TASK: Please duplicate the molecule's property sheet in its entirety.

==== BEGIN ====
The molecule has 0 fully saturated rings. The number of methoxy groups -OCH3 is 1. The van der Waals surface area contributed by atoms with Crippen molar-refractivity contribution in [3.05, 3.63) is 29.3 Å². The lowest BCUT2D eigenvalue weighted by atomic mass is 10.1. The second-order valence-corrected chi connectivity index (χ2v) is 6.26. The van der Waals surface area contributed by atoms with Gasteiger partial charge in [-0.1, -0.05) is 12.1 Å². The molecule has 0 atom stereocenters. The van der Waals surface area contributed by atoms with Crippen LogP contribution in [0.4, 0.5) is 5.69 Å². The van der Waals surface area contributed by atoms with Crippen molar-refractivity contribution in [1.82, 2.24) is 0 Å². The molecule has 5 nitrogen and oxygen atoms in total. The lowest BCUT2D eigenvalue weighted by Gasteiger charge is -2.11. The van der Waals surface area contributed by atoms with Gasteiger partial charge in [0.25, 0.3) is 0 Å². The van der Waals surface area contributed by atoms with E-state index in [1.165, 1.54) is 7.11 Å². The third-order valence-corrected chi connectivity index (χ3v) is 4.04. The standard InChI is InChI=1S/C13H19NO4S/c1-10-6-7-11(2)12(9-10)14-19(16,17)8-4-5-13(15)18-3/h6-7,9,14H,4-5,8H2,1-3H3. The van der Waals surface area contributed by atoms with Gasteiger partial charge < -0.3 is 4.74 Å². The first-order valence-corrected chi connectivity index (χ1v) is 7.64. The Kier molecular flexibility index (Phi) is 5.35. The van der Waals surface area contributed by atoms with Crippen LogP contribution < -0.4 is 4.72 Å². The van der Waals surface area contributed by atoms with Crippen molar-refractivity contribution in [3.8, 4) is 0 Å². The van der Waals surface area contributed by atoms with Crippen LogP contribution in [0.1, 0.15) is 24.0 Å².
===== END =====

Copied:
The molecule has 0 fully saturated rings. The number of methoxy groups -OCH3 is 1. The van der Waals surface area contributed by atoms with Crippen molar-refractivity contribution in [3.05, 3.63) is 29.3 Å². The lowest BCUT2D eigenvalue weighted by atomic mass is 10.1. The second-order valence-corrected chi connectivity index (χ2v) is 6.26. The van der Waals surface area contributed by atoms with Gasteiger partial charge in [-0.1, -0.05) is 12.1 Å². The molecule has 0 atom stereocenters. The van der Waals surface area contributed by atoms with Crippen LogP contribution in [0.4, 0.5) is 5.69 Å². The van der Waals surface area contributed by atoms with Crippen molar-refractivity contribution in [1.82, 2.24) is 0 Å². The molecule has 5 nitrogen and oxygen atoms in total. The lowest BCUT2D eigenvalue weighted by Gasteiger charge is -2.11. The van der Waals surface area contributed by atoms with Gasteiger partial charge in [0.25, 0.3) is 0 Å². The van der Waals surface area contributed by atoms with E-state index in [1.165, 1.54) is 7.11 Å². The third-order valence-corrected chi connectivity index (χ3v) is 4.04. The standard InChI is InChI=1S/C13H19NO4S/c1-10-6-7-11(2)12(9-10)14-19(16,17)8-4-5-13(15)18-3/h6-7,9,14H,4-5,8H2,1-3H3. The van der Waals surface area contributed by atoms with Gasteiger partial charge < -0.3 is 4.74 Å². The first-order valence-corrected chi connectivity index (χ1v) is 7.64. The Kier molecular flexibility index (Phi) is 5.35. The van der Waals surface area contributed by atoms with Crippen LogP contribution < -0.4 is 4.72 Å². The van der Waals surface area contributed by atoms with Crippen molar-refractivity contribution in [3.8, 4) is 0 Å². The van der Waals surface area contributed by atoms with Crippen LogP contribution in [0.1, 0.15) is 24.0 Å².